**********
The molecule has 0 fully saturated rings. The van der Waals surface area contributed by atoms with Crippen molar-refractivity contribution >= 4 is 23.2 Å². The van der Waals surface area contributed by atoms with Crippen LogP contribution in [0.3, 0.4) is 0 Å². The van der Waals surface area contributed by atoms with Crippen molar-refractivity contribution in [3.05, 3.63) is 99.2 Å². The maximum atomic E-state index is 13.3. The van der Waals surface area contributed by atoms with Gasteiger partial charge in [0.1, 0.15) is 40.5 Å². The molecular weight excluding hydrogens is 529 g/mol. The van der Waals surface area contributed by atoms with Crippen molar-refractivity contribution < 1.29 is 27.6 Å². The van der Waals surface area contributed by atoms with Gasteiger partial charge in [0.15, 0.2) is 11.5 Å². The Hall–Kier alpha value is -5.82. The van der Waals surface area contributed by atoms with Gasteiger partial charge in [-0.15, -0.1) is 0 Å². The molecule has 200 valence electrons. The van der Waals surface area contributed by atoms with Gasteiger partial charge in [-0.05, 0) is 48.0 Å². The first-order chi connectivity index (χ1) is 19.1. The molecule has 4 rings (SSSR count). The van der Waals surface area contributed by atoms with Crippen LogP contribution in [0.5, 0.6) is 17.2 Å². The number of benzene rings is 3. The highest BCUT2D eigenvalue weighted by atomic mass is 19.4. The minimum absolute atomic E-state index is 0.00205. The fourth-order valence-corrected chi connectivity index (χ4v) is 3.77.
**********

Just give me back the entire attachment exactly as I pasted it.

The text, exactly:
The molecule has 0 fully saturated rings. The van der Waals surface area contributed by atoms with Crippen molar-refractivity contribution >= 4 is 23.2 Å². The van der Waals surface area contributed by atoms with Crippen LogP contribution in [0.3, 0.4) is 0 Å². The van der Waals surface area contributed by atoms with Crippen molar-refractivity contribution in [3.05, 3.63) is 99.2 Å². The maximum atomic E-state index is 13.3. The van der Waals surface area contributed by atoms with Gasteiger partial charge in [0.1, 0.15) is 40.5 Å². The molecular weight excluding hydrogens is 529 g/mol. The van der Waals surface area contributed by atoms with Crippen molar-refractivity contribution < 1.29 is 27.6 Å². The van der Waals surface area contributed by atoms with Gasteiger partial charge in [0.15, 0.2) is 11.5 Å². The Hall–Kier alpha value is -5.82. The van der Waals surface area contributed by atoms with Gasteiger partial charge in [-0.15, -0.1) is 0 Å². The molecule has 200 valence electrons. The van der Waals surface area contributed by atoms with Gasteiger partial charge in [-0.05, 0) is 48.0 Å². The first-order chi connectivity index (χ1) is 19.1. The molecule has 4 rings (SSSR count). The van der Waals surface area contributed by atoms with Crippen LogP contribution in [0.5, 0.6) is 17.2 Å². The number of benzene rings is 3. The highest BCUT2D eigenvalue weighted by atomic mass is 19.4. The minimum absolute atomic E-state index is 0.00205. The fourth-order valence-corrected chi connectivity index (χ4v) is 3.77.